For a number of reasons, that recommendation may be unwarranted. In some of the high-dose studies, certain aspects of the study design preclude any meaningful conclusion about vitamin E. For example, in the Age-Related Eye Disease Study (AREDS), participants received not only vitamin E, but also 80 mg of zinc and 2 mg of copper per day, as well as other nutrients. Supplementing with large doses of zinc (80 mg per day is a fairly large dose) for long periods of time can lead to copper deficiency, which can increase the risk of heart disease and other chronic illnesses. Although copper was also supplemented, it was given in the form of cupric oxide, an insoluble compound that cannot be absorbed by humans. The increase in mortality found in this study could have been due to zinc-induced copper deficiency, and may have had nothing to do with vitamin E supplementation.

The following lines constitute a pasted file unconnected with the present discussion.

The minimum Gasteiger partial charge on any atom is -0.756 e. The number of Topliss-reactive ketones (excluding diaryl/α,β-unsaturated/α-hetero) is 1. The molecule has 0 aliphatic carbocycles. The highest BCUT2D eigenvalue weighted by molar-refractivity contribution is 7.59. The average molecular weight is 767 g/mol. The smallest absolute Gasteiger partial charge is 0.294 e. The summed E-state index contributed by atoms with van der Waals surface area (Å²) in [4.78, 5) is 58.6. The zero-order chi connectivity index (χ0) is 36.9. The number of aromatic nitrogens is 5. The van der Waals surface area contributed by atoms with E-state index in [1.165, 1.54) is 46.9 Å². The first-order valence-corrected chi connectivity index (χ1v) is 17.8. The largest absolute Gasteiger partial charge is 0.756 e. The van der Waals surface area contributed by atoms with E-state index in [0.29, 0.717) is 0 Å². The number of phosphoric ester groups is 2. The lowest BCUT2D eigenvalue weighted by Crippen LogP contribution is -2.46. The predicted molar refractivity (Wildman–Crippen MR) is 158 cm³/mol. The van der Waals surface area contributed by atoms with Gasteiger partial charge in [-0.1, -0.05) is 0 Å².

In another high-dose vitamin E study (Cambridge Heart Antioxidant Study), the results were complicated by the fact that the vitamin E and placebo groups were not comparable. Even though assignment to the two groups was done randomly, the vitamin E group had significantly higher serum cholesterol levels and significantly greater percentages of participants with high blood pressure, diabetes, cigarette smoking, and severe coronary artery disease, compared with the placebo group. Thus, the people taking vitamin E were sicker than those taking the placebo, a fact that could account for the slight increase in mortality seen in the vitamin E group.
In a third high-dose study (the MRC/BHF Heart Protection Study), participants received synthetic beta-carotene in addition to vitamin E. Researchers have questioned the safety of synthetic beta-carotene (which is chemically different than food-derived beta-carotene), particularly for people who smoke cigarettes or drink alcohol. Previous studies have shown that supplementing with synthetic beta-carotene increases the risk of lung cancer among smokers and increases alcohol-induced liver damage in laboratory animals. It is possible that the increase in mortality found in the MRC/BHF Heart Protection Study was due to the use of synthetic beta-carotene, and may have had nothing to do with vitamin E.